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|7/18/2000 1:52 PM|
||Re: Ampage's Vox AC30 week...|
Has anybody tried wiring up an AC30 clone with a fixed-bias switch? Seems like you could get a more dynamic sound at high volumes using fixed-bias... (While everybody makes a big deal of the Vox amps being "Class A" perhaps it is also the absence of negative feedback that contributes to their sound...)
Funny you should mention that, Steve!
I recently took one of my amp prototypes, which has a fixed/cathode bias switch (the basic circuit is a 2-EL84 design using my standard DC-coupled cathode-follower output drive, no negative feedback, and a 4-holer plexi-based preamp with reverb) and did a blind A/B comparison with three excellent guitarists as the test subjects. The fixed bias current was set to the same value as the cathode bias current. The surprising outcome was that all three of them picked fixed bias *every* time as sounding better. I think you may be correct - the majority of the AC-30 "mojo" comes from the lack of negative feedback and the way the preamp section of the AC-30 sounds. I'll have to wire up an AC-30 style preamp section into the prototype and try it out in an A/B test when I get a chance.
It looks like it may yet again be time to revise my entire philosophy on amp design! Now, can we put this "class A" thing to bed?
|7/18/2000 2:34 PM|
As the bias currents were the same perhaps fixed bias sounded better because it had less crossover distortion when overdriven than cathode bias. With your DC CF drive there would be no bias shift in fixed bias but you would still have bias shift because of the cathode RC time constant in cathode bias.
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|7/18/2000 4:04 PM|
That's a good possibility, Dave. I'm definitely going to have to get to the bottom of this as soon as I get a bit of time. I have always used DC-coupled cathode drive with my fixed bias amps, but have never tried it in a cathode-biased amp before this. The difference in tone didn't sound like crossover distortion to me. Most of the guys in the test described it as having "better clarity", "my sound", "smoother", "better feel", or "I dunno, it just sounds better." Could it be that they are just used to the sound of Marshalls/Fenders/etc., and that is the sound they hear in their head as the "right" tone?
|7/18/2000 10:19 PM|
Could it be that they are just used to the sound of Marshalls/Fenders/etc., and that is the sound they hear in their head as the "right" tone?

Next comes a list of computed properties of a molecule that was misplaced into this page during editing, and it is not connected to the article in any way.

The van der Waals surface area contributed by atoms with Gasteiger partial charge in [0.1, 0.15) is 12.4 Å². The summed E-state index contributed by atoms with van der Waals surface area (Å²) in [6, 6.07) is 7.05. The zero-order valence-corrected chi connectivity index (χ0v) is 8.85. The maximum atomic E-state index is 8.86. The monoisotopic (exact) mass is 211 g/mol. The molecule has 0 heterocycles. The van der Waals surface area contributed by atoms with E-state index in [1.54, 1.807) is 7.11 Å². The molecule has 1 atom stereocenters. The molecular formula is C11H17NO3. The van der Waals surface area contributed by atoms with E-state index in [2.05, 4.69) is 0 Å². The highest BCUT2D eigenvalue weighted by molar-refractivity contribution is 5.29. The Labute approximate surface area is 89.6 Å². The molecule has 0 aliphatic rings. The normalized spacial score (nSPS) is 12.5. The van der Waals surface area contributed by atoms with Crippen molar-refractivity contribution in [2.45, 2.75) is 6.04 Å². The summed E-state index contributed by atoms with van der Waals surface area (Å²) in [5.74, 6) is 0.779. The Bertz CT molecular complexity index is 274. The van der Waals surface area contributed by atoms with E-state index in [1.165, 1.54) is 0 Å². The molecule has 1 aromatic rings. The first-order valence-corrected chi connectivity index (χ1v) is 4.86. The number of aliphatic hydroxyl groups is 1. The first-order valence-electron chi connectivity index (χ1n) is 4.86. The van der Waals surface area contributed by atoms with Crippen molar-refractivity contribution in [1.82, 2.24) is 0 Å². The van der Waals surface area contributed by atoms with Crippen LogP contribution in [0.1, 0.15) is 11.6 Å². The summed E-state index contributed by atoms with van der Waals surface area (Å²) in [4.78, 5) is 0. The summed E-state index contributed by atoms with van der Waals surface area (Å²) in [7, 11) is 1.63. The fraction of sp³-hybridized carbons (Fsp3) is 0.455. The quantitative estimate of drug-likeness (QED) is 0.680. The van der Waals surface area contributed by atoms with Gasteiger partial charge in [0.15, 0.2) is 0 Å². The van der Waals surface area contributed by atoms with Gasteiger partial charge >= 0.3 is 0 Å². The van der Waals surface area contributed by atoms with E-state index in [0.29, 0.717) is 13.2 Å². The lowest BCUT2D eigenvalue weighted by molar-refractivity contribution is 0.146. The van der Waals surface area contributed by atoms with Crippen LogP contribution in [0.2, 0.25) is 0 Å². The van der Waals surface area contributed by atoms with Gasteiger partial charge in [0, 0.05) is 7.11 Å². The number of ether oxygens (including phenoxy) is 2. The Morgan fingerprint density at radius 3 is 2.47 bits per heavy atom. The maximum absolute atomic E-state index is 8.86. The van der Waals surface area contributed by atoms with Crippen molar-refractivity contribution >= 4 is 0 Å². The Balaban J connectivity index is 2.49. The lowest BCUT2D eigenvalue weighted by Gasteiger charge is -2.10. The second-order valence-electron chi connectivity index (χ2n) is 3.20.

As for me, I have this Jerry McPherson lead tone I've been hunting for forever, and after looking at a recently discovered website look slike a fender into VOX thing cranked to 11.
As for me, I would definately shell out some clams for the right amp that has the right sustain/clean tone combination. Kinda like the Top Hat Club AC30/ tweed Deluxe hybrids.
|7/19/2000 3:55 AM|
Even with the cathode bias set a bit hotter than the fixed bias, I think that you get better dynamics and response with no NFB and the fixed bias. Without the NFB loop, the sound can get pretty wild so cathode bias will take the edge off for a smoother sound, but once you start cranking the amp up it tends to get a bit flabby (not necessarily bad as lots of people like the Matchless DC30).
You mentioned your test subjects being excellent guitarists; the combination of no NFB and fixed-bias can be very unforgiving and if you don't have the chops you might prefer cathode bias... (Hmmm, maybe that explains why I keep adding cathode bias switches to all of my amps... )
At lower playing volumes, I do like the way cathode bias makes it sound like your amp is cranked up much louder...
|7/19/2000 8:46 AM|
||Vox section added to Blue Guitar site...|
I'd been talking about this for 8 months but since this is "Vox Week" I figured that I'd better do something about it right away. I've included the sources for the drawings when available. (BTW I posted Joe Piazza's AC50 drawing because he doesn't seem to currently have a site). If anybody has something to add, please e-mail it to me. Thanks!
P.S. A few files worth mentioning: the ac30elek.gif and ac30elek.pdf drawings (from Elektor Electronics April 1989, p.29) are very sharp looking. And ac30volt.jpg was drawn up by a tech who had measured the voltages on several AC30's so that should be very useful. Enjoy!
|7/19/2000 4:36 PM|
Steve, that's some serious Vox info!
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